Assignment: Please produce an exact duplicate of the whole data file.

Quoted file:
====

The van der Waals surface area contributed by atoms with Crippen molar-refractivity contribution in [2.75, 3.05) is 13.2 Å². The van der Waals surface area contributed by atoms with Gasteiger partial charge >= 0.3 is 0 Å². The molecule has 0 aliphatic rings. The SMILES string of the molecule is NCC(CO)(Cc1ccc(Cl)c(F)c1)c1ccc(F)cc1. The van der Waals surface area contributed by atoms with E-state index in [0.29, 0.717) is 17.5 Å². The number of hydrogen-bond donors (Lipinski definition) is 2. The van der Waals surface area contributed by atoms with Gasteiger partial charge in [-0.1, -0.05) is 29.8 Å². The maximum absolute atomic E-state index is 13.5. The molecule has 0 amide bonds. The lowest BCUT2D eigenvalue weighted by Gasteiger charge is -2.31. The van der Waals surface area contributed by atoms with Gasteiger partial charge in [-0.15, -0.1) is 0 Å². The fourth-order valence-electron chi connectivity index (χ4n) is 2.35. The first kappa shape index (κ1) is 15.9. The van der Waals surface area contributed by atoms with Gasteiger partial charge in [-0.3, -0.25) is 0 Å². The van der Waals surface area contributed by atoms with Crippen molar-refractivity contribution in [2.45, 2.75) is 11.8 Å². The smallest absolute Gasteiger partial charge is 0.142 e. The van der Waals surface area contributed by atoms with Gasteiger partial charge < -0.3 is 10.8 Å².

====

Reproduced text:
The van der Waals surface area contributed by atoms with Crippen molar-refractivity contribution in [2.75, 3.05) is 13.2 Å². The van der Waals surface area contributed by atoms with Gasteiger partial charge >= 0.3 is 0 Å². The molecule has 0 aliphatic rings. The SMILES string of the molecule is NCC(CO)(Cc1ccc(Cl)c(F)c1)c1ccc(F)cc1. The van der Waals surface area contributed by atoms with E-state index in [0.29, 0.717) is 17.5 Å². The number of hydrogen-bond donors (Lipinski definition) is 2. The van der Waals surface area contributed by atoms with Gasteiger partial charge in [-0.1, -0.05) is 29.8 Å². The maximum absolute atomic E-state index is 13.5. The molecule has 0 amide bonds. The lowest BCUT2D eigenvalue weighted by Gasteiger charge is -2.31. The van der Waals surface area contributed by atoms with Gasteiger partial charge in [-0.15, -0.1) is 0 Å². The fourth-order valence-electron chi connectivity index (χ4n) is 2.35. The first kappa shape index (κ1) is 15.9. The van der Waals surface area contributed by atoms with Gasteiger partial charge in [-0.3, -0.25) is 0 Å². The van der Waals surface area contributed by atoms with Crippen molar-refractivity contribution in [2.45, 2.75) is 11.8 Å². The smallest absolute Gasteiger partial charge is 0.142 e. The van der Waals surface area contributed by atoms with Gasteiger partial charge < -0.3 is 10.8 Å².